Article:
UniFrac and Phylogenetic Methods with Full-length 16S-ITS-23S Sequences

Hi all,

I have a question that I'm guessing most here haven't had to deal with. It concerns how to handle the analysis for sequencing data that contains the ITS sequence between the 16S and 23S rRNA genes (the full rRNA operon).

Because most bacteria have multiple copies of the rRNA operon, and each copy can differ from one another, sequencing beyond just the 16S rRNA gene can give more granular information on the bacteria that are present. Here, the ITS region can be helpful in distinguishing different strains within the same species, as it can be highly variable. The ITS region can also encode things like tRNAs. However, not all copies of the rRNA operon will have an ITS that is the same length.

Which leads to my question. Is it still appropriate to use the full operon to generate phylogenies, ie for use with UniFrac? I ask because the presence of a tRNA in one copy of the operon but not another from the same bacterium doesn't really reflect an evolutionary history between the two sequences like a tree would suggest. Because of that, would it be improper to use this tree? The alternative is to do an in silico PCR to extract only the 16S region, and create a tree based only on that. This eliminates the problem posed by the ITS, but also eliminates a lot of data and the benefits of sequencing this larger amplicon instead of just the full 16S gene.

I would greatly appreciate any insight and thoughts from others in the community!

This is a fascinating question!

Is this hypothetical or have you sequenced this? What are your primers and sequencing platform? :face_with_peeking_eye:

Yeah, this feels like it would break something, but does it?
Steps: reads -> MSA -> tree building
Programs: nanopore -> mafft -> fasttree

The missing regions would show up as gaps in the MSA, especially dangerous because you would still get an MSA, but it may be totally useless for inferring relatedness. Would a clever scoring matrix for the MSA solve this problem?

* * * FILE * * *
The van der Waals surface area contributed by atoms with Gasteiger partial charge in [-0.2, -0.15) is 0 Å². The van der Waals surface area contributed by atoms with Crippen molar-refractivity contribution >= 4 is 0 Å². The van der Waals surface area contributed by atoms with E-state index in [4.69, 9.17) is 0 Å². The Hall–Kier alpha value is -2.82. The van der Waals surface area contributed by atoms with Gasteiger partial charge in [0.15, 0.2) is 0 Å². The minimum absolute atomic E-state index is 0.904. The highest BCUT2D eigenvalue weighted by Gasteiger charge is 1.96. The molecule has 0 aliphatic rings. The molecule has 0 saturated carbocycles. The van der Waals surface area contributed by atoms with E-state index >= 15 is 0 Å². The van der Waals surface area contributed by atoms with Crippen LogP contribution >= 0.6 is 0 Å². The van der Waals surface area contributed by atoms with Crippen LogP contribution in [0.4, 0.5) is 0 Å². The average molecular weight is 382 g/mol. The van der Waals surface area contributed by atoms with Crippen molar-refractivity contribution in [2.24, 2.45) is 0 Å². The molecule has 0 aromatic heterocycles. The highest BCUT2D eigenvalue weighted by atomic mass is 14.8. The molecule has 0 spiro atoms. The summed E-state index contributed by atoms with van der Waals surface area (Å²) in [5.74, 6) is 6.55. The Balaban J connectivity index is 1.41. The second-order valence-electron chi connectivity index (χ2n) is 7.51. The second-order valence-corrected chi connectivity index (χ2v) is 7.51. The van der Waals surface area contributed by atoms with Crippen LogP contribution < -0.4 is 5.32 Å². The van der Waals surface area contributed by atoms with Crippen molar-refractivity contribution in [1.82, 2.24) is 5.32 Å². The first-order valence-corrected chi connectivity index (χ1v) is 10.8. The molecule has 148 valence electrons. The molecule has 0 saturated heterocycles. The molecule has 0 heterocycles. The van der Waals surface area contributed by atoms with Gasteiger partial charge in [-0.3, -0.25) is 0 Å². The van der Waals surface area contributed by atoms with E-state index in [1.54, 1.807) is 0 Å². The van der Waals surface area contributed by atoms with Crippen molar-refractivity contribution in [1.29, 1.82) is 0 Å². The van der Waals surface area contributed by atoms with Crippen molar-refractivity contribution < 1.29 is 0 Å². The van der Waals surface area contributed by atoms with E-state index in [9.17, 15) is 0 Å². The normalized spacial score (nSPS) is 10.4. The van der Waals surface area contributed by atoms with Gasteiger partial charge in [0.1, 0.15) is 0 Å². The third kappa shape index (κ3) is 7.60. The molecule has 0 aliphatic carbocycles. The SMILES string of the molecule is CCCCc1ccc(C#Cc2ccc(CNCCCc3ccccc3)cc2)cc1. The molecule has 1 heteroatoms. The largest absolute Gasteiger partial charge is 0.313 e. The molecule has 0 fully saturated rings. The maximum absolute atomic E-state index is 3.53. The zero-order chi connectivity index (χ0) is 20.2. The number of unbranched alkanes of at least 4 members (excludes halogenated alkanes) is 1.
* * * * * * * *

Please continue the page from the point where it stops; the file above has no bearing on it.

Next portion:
You may have found this already, but it not, check out this long discussion about multi-region sequencing. All their regions are separate, which is equivalent to your proposal of cutting out each region from the full length read. They don't know what regions are connected together, but that's not an issue for you!

Thank you for bringing this question to the forums.

Hi Colin, thanks for your reply!

I haven't sequenced the entire rRNA operon, but I have been using primers from Intus Bioscience (formerly Shoreline Biome) to amplify the entire 16S and ITS regions, alongside a portion of the 23S (~2,500 bp total). The forward primer is just the classic 27F, but the reverse is a custom primer for "StrainID" (the sequence is AGTACYRHRARGGAANGR). We've done all of our sequencing runs on a PacBio Sequel IIe.

I hadn't seen that thread, but that could be helpful! I'll be sure to look through it. Thank you!

Another thought - my original idea was to just trim down to the 16S region (I've found I have to do this anyways for the taxonomic assignment), but maybe it would be better to just excise the ITS, and keep both the 16S and 23S. I would need a forward primer sequence for the 23S rRNA, but maybe that could help keep more info in... Lot's to think about.

Thanks again!

In my mind, I think the biggest issues are consistency in the MSA and that's hard because

  • the region is very long
  • some parts are more variable/conserved than others
  • we expect big gaps due to variable length

Removing ITS may help with gaps, but the other problems remain. A lot of the problems with multiple sequence alignment and phylogenetic inference are hidden when using a single hypervariable region.

This may be a good question to bring to the MUSCLE developer. He's been thinking about MSA forever and he's on the forums from time to time (@.Robert_Edgar). You could also reach him by email.